The panel must also look at future risk of repetition. The nurse or her lawyer, and the NMC’s case presenter also make submissions. The legal assessor again advises on the law as it relates to the stage that has been reached. Misconduct and Impairment are usually determined by the NMC panel at the same time, though the panel must consider misconduct first, and only if they find misconduct do they then go on to consider whether the nurse’s fitness to practise is currently impaired. Not all nurses are found to be impaired. The panel may decide that the nurse was impaired at the time of the incident, but is now not currently impaired. If the nurse has taken appropriate steps to remediate their shortcomings and presents good evidence to the NMC panel that their fitness to practise is not currently impaired, the NMC panel may make a finding that the nurse’s fitness to practise is not currently impaired. In such a situation, the case against the nurse would be formally closed, without any sanction being imposed. The panel might, though, make recommendations.
Public policy significantly influences the decision of the NMC panel at the sanction stage. Where it is in the public interest and it is important to uphold the reputation of the NMC and the profession, impairment is likely to be found even if the nurse has demonstrated self-awareness, insight, learning and remediation. If the nurse has been unwell, in such a way that ill health has contributed to the history of failings, good medical evidence should be provided to the panel.
4. Sanction Stage:
In the event that the NMC panel determines that a nurse’s fitness to practise is currently impaired, the case will move to the Sanction Stage. The NMC panel will determine whether a sanction should be imposed in light of the findings of fact, findings of misconduct, and findings of impairment. The nurse can once again give evidence of insight and learning, and mitigation. The nurse can also call further witness evidence. The nurse must demonstrate that she is at low risk of repeating her mistakes, demonstrate that she is competent, and has developed or is developing insight. The nurse should identify any future learning points and compile a programme or action plan as to how she is going to achieve her aims. She should provide strong evidence of engagement in the process of rehabilitation if there are certain health issues that have caused the nurse to act in the way charged. The barrister for the NMC will make a closing speech and might suggest the sanction that should be imposed. The nurse or her barrister can then reply, making submissions on the sanction that should be imposed in all of the circumstances. The panel can ask questions at any time.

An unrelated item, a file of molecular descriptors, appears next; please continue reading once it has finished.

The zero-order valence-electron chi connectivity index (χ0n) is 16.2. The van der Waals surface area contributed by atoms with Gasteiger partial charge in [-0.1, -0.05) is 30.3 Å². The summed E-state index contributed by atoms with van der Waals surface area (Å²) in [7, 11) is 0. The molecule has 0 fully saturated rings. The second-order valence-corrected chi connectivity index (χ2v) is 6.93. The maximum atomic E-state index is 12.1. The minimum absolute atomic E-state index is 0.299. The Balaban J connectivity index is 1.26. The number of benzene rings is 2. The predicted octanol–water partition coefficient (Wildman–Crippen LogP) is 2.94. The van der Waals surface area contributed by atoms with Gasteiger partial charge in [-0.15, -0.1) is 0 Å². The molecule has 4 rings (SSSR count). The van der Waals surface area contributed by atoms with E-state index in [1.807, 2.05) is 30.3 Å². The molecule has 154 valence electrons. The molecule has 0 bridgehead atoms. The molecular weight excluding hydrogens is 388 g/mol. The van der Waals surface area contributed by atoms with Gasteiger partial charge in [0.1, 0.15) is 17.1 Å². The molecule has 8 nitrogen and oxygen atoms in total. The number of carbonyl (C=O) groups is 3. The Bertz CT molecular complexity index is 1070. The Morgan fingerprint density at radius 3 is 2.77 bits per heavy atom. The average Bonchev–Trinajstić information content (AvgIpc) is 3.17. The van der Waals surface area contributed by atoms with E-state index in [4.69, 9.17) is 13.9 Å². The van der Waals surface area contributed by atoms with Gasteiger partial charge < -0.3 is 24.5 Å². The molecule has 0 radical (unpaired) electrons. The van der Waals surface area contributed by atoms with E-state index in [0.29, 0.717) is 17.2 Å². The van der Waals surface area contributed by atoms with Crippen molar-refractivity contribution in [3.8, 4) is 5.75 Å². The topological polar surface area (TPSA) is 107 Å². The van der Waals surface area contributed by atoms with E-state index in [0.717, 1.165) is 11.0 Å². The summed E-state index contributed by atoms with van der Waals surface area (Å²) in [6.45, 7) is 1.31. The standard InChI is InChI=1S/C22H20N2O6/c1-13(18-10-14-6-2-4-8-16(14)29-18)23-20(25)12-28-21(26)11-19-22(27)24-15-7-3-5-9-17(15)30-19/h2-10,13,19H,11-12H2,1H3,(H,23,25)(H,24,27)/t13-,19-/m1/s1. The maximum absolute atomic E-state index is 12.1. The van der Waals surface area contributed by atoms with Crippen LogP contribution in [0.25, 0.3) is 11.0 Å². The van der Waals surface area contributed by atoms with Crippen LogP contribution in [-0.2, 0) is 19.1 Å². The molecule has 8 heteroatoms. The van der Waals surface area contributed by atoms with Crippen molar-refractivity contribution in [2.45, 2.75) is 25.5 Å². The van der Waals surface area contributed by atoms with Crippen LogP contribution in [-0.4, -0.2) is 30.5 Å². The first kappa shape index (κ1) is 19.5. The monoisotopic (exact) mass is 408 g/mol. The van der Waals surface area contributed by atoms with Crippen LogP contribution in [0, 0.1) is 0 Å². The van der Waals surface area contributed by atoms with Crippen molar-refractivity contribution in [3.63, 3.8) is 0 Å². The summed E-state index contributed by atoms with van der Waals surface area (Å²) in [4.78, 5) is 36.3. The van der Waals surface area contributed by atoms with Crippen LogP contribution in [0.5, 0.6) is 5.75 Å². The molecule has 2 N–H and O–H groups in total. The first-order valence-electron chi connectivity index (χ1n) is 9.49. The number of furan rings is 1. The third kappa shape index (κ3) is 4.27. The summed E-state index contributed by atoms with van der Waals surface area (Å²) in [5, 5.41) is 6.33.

The panel will retire and determine which sanction to impose. This can take many hours so be prepared for a long wait. Once the panel have made its decision the decision needs to be written up and checked, so it is wise to make plans to distract yourself whilst waiting as it can be stressful. When the panel retire to make their decision they will give you an estimated timeframe so you know roughly how long you will have to wait.
They can decide to take No Action, impose a Caution of between one and five years, impose conditions of practice (restrictions) or impose a strike-off order (also called ‘erasure from the register’). The NMC panel, if striking off particularly, must have regard to the NMC’s Sanctions Guidance.
A nurse or midwife who is unhappy with the sanction that has been imposed can appeal via the appropriate High Court, within 28 days of the sanction being handed down. See our appeals section for more information.
The panels on both the NMC Investigating Committee and the NMC Conduct Committee are made up of nurses and lay people who are independently appointed, and who are independent of the NMC itself. The above process is modified for those cases where the nurse’s ill health is a past and ongoing contributory factor, relevant to the alleged wrongdoing. There is also a slightly different, modified procedure when a nurse faces allegations of impairment due to a lack of competence.
NMC hearings will be held in public (except in certain prescribed circumstances, such as when evidence of the nurse’s health is referred to). Applications can be made to an NMC panel to have all or part of an NMC hearing to be held in private. If matters touch on the ill health of a nurse, the application may well be successful. If the nurse is merely embarrassed by the public nature of the proceedings, then that would not amount to a sufficient reason to hold a hearing in private.
Be aware that if the hearing is held in public anyone can observe and attend including journalists – for this reason, you may wish to request a private hearing.
Information is also available on the fitness to practice library section of the NMC website – here is one area of interest to help you prepare for a hearing – the guide to panels